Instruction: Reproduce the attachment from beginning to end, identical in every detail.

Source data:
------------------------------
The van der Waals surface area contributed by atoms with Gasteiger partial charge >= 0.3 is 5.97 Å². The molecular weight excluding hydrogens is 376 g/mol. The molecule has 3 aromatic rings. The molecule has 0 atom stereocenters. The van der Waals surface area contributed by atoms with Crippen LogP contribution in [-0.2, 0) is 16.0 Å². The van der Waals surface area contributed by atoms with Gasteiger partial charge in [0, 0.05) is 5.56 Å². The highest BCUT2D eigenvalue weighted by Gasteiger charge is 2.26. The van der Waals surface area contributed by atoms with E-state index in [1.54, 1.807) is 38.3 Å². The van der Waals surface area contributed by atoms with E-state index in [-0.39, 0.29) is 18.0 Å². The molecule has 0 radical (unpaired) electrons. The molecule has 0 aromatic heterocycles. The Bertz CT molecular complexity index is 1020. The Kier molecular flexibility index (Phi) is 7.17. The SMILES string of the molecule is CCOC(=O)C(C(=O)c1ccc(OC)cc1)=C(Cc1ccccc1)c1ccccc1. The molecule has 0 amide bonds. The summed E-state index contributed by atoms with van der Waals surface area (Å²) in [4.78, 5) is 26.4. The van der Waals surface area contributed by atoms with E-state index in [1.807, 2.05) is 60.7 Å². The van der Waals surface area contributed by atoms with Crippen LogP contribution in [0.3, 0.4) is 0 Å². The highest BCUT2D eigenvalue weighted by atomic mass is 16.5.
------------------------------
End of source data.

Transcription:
The van der Waals surface area contributed by atoms with Gasteiger partial charge >= 0.3 is 5.97 Å². The molecular weight excluding hydrogens is 376 g/mol. The molecule has 3 aromatic rings. The molecule has 0 atom stereocenters. The van der Waals surface area contributed by atoms with Crippen LogP contribution in [-0.2, 0) is 16.0 Å². The van der Waals surface area contributed by atoms with Gasteiger partial charge in [0, 0.05) is 5.56 Å². The highest BCUT2D eigenvalue weighted by Gasteiger charge is 2.26. The van der Waals surface area contributed by atoms with E-state index in [1.54, 1.807) is 38.3 Å². The van der Waals surface area contributed by atoms with E-state index in [-0.39, 0.29) is 18.0 Å². The molecule has 0 radical (unpaired) electrons. The molecule has 0 aromatic heterocycles. The Bertz CT molecular complexity index is 1020. The Kier molecular flexibility index (Phi) is 7.17. The SMILES string of the molecule is CCOC(=O)C(C(=O)c1ccc(OC)cc1)=C(Cc1ccccc1)c1ccccc1. The molecule has 0 amide bonds. The summed E-state index contributed by atoms with van der Waals surface area (Å²) in [4.78, 5) is 26.4. The van der Waals surface area contributed by atoms with E-state index in [1.807, 2.05) is 60.7 Å². The van der Waals surface area contributed by atoms with Crippen LogP contribution in [0.3, 0.4) is 0 Å². The highest BCUT2D eigenvalue weighted by atomic mass is 16.5.